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Fox Removal Cost

Fox Removal Cost

National average
$350 - $475
(ground-trapping to remove a family of four or more foxes from a den, multiple visits)
Low: $200 - $250

(trapping one fox living outside the house)

High: $550 - $700

(removing a fox family under a shed, repairs)

Cost to remove foxes varies greatly by region (and even by zip code).
Get free estimates from animal/pest control specialists in your city.

The average cost to remove foxes ranges between $350 and $475.

In this guide

All about foxes
Signs of having a fox infestation
Health risks
Removal methods
Labor
Prevention
Additional considerations and costs
FAQ

How much does it cost to remove foxes?

In the modern world, when humans and wild animals, such as foxes, cohabitate there are almost always many difficulties. It is important to remove foxes living on or near your property as they are a nuisance to home- and pet-owners, gardeners, and farmers. They not only tear apart your trash, but will hunt and eat any small animals and domestic pets.

Removing a fox family of four or more from a den that requires multiple visits costs around $350 to $475 on average. The amount varies depending on the location of your fox(es) and how you want them removed.

All about foxes

Foxes are omnivorous and mostly active at night, though it isn’t unheard of to see them during the day. They are known to be curious, cunning, intelligent, and adaptable. They are solitary animals (except during mating season and when their pups are born) and don’t form packs, making it easy to adapt well to human environments. Their habitats coexist with human spaces.

There are twelve true fox species in the world. Among the twelve, the red fox and the gray fox are the most common and well-known in the United States. Besides the red and gray fox, the arctic fox, kit fox, and swift fox are three others that also live throughout America. To address a problem animal, knowing the type of fox infesting your property and its typical behavior will help with fox removal. Red foxes prefer forest, farmland, and urban areas with mixed vegetation. Gray foxes prefer to live nearer to water sources, and they are also the only fox that can climb trees.

Foxes are more afraid of humans than humans are of foxes. They are easily scared away by loud noises and larger animals. Red foxes’ average lifespan in the wild is around three to six years. Gray foxes, on the other hand, can live six to eight years in a wild environment. Breeding seasons vary depending on the region, anywhere from December to March.

Unlike humans, pregnancy lasts about fifty-three days and produces, on average, 5 pups. Foxes will often build dens under porches, sheds, and in the hollows of trees. Anywhere there is a crawl space is a good home according to the fox. A fox habitat can have multiple dens with paths leading to each of them. Fox pups emerge about four weeks after birth and will begin to explore. It is usually late spring and early summer when they are most active and learning how to hunt. Mothers usually leave their dens once their pups have grown and are able to reproduce, around ten months old and when autumn comes.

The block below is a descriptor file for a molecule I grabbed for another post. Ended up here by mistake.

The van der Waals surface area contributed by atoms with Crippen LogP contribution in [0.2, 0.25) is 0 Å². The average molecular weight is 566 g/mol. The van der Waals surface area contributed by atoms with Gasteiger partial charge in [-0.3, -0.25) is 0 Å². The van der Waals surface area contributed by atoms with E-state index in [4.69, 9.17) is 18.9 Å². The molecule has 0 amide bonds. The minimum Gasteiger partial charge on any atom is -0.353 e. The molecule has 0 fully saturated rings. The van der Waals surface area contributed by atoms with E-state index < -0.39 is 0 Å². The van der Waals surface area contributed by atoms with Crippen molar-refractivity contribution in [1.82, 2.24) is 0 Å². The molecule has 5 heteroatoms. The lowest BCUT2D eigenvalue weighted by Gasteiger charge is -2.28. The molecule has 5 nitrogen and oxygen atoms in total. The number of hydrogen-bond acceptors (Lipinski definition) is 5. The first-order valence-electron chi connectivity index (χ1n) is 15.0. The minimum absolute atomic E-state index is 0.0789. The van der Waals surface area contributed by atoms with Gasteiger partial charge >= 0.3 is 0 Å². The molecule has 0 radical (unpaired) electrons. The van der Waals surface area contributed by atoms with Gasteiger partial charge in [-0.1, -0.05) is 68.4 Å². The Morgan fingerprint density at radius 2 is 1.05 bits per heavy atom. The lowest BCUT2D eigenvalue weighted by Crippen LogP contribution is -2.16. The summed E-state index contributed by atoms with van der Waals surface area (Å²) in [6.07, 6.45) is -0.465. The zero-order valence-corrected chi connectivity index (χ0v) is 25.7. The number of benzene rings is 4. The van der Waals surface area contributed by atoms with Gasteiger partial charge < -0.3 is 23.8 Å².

Foxes do not like aggressive animals or humans and will avoid confrontation if possible. When approached, they will run and hide or find shelter. They generally won’t fight back unless provoked. In the instance a fox is sick, it may act unusual and try to attack. A sick fox might have rabies or mange and it is best not to approach a sick fox yourself.

Signs of having a fox infestation

One of the surest signs you have a fox is evidence of digging around your home and a mess in your garbage. They are opportunistic hunters and prefer the easiest methods for finding food. If you leave pet food out and it’s gone faster than usual, there could be a fox. If you find garbage spread everywhere on the ground, there could be a fox. While a vegetable garden is their least favorite, they will dig looking for worms and grubs 1. If there is water in or near your garden, they will go for it and destroy your garden in the process. If your garden is overgrown, it’s a great hiding place for a fox.

If you have domesticated chickens or rabbits, these are a favorite among foxes. Finding (or not finding) dead chickens and feathers, or rabbit and fur are sure signs of a fox. They’re loud animals so any unusual yelling or screeching often comes from a fox.

Look for a pungent and musky smell, which is the smell of fox urine. They will leave droppings, trample plants, dig, and chew up small toys or shoes left outside. Foxes also damage fences.

Health risks

Foxes don’t like confrontation and will avoid humans. Red and gray foxes, however, have become accustomed to living near humans. If you or your pet comes into contact with fox feces on your property, garden, or near its den, wash yourself and your pet immediately. Feces is the number one way that parasites are transmitted.